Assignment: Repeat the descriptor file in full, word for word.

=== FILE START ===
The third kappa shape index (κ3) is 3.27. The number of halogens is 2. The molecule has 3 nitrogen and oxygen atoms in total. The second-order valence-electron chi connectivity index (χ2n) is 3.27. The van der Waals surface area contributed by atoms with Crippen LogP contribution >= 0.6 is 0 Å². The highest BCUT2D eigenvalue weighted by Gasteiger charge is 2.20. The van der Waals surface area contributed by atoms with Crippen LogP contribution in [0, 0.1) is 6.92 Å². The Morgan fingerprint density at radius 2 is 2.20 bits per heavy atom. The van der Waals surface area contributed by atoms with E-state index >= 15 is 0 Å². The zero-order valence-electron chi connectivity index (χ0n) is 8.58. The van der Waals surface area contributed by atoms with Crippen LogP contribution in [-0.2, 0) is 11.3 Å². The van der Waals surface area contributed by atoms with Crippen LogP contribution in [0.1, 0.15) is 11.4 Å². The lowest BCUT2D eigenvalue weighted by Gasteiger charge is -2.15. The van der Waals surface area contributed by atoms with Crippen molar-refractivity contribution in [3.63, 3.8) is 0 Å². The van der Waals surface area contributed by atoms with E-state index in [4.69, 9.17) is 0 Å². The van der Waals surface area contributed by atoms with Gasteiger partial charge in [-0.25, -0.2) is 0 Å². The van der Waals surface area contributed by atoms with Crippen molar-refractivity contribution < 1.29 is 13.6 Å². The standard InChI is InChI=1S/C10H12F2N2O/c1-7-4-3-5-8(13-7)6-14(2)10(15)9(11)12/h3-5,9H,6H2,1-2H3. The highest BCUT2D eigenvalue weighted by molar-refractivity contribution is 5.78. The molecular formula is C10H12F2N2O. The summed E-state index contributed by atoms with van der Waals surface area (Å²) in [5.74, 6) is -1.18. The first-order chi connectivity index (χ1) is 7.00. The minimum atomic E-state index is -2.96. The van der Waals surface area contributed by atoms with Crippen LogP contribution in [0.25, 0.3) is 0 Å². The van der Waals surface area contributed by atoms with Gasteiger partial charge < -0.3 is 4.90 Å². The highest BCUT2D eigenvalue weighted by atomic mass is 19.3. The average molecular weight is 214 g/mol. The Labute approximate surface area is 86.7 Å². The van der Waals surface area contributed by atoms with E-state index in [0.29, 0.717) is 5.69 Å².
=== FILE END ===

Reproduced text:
The third kappa shape index (κ3) is 3.27. The number of halogens is 2. The molecule has 3 nitrogen and oxygen atoms in total. The second-order valence-electron chi connectivity index (χ2n) is 3.27. The van der Waals surface area contributed by atoms with Crippen LogP contribution >= 0.6 is 0 Å². The highest BCUT2D eigenvalue weighted by Gasteiger charge is 2.20. The van der Waals surface area contributed by atoms with Crippen LogP contribution in [0, 0.1) is 6.92 Å². The Morgan fingerprint density at radius 2 is 2.20 bits per heavy atom. The van der Waals surface area contributed by atoms with E-state index >= 15 is 0 Å². The zero-order valence-electron chi connectivity index (χ0n) is 8.58. The van der Waals surface area contributed by atoms with Crippen LogP contribution in [-0.2, 0) is 11.3 Å². The van der Waals surface area contributed by atoms with Crippen LogP contribution in [0.1, 0.15) is 11.4 Å². The lowest BCUT2D eigenvalue weighted by Gasteiger charge is -2.15. The van der Waals surface area contributed by atoms with Crippen molar-refractivity contribution in [3.63, 3.8) is 0 Å². The van der Waals surface area contributed by atoms with E-state index in [4.69, 9.17) is 0 Å². The van der Waals surface area contributed by atoms with Gasteiger partial charge in [-0.25, -0.2) is 0 Å². The van der Waals surface area contributed by atoms with Crippen molar-refractivity contribution < 1.29 is 13.6 Å². The standard InChI is InChI=1S/C10H12F2N2O/c1-7-4-3-5-8(13-7)6-14(2)10(15)9(11)12/h3-5,9H,6H2,1-2H3. The highest BCUT2D eigenvalue weighted by molar-refractivity contribution is 5.78. The molecular formula is C10H12F2N2O. The summed E-state index contributed by atoms with van der Waals surface area (Å²) in [5.74, 6) is -1.18. The first-order chi connectivity index (χ1) is 7.00. The minimum atomic E-state index is -2.96. The van der Waals surface area contributed by atoms with Crippen LogP contribution in [0.25, 0.3) is 0 Å². The van der Waals surface area contributed by atoms with Gasteiger partial charge < -0.3 is 4.90 Å². The highest BCUT2D eigenvalue weighted by atomic mass is 19.3. The average molecular weight is 214 g/mol. The Labute approximate surface area is 86.7 Å². The van der Waals surface area contributed by atoms with E-state index in [0.29, 0.717) is 5.69 Å².